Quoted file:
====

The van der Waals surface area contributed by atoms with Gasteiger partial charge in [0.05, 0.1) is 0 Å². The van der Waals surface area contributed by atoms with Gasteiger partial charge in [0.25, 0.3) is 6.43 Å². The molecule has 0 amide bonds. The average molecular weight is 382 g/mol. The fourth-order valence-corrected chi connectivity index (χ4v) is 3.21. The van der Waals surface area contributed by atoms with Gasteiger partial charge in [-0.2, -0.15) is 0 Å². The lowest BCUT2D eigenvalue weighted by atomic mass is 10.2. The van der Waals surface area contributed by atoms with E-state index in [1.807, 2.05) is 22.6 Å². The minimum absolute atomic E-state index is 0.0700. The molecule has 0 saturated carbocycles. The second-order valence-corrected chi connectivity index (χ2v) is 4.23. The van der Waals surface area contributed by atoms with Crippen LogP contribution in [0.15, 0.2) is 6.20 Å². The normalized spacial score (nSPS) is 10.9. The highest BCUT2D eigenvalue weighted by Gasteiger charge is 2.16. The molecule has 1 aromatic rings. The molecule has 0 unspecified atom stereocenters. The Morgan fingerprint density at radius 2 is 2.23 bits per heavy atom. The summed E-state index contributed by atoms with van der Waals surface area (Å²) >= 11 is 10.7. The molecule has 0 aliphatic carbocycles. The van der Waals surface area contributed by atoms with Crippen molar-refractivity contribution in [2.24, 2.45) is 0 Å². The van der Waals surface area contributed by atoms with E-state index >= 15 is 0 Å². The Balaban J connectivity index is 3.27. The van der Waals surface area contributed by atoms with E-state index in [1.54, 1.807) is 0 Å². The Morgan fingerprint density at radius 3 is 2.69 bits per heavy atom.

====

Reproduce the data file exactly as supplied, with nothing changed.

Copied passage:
The van der Waals surface area contributed by atoms with Gasteiger partial charge in [0.05, 0.1) is 0 Å². The van der Waals surface area contributed by atoms with Gasteiger partial charge in [0.25, 0.3) is 6.43 Å². The molecule has 0 amide bonds. The average molecular weight is 382 g/mol. The fourth-order valence-corrected chi connectivity index (χ4v) is 3.21. The van der Waals surface area contributed by atoms with Gasteiger partial charge in [-0.2, -0.15) is 0 Å². The lowest BCUT2D eigenvalue weighted by atomic mass is 10.2. The van der Waals surface area contributed by atoms with E-state index in [1.807, 2.05) is 22.6 Å². The minimum absolute atomic E-state index is 0.0700. The molecule has 0 saturated carbocycles. The second-order valence-corrected chi connectivity index (χ2v) is 4.23. The van der Waals surface area contributed by atoms with Crippen LogP contribution in [0.15, 0.2) is 6.20 Å². The normalized spacial score (nSPS) is 10.9. The highest BCUT2D eigenvalue weighted by Gasteiger charge is 2.16. The molecule has 1 aromatic rings. The molecule has 0 unspecified atom stereocenters. The Morgan fingerprint density at radius 2 is 2.23 bits per heavy atom. The summed E-state index contributed by atoms with van der Waals surface area (Å²) >= 11 is 10.7. The molecule has 0 aliphatic carbocycles. The van der Waals surface area contributed by atoms with Crippen molar-refractivity contribution in [2.24, 2.45) is 0 Å². The van der Waals surface area contributed by atoms with E-state index >= 15 is 0 Å². The Balaban J connectivity index is 3.27. The van der Waals surface area contributed by atoms with E-state index in [1.54, 1.807) is 0 Å². The Morgan fingerprint density at radius 3 is 2.69 bits per heavy atom.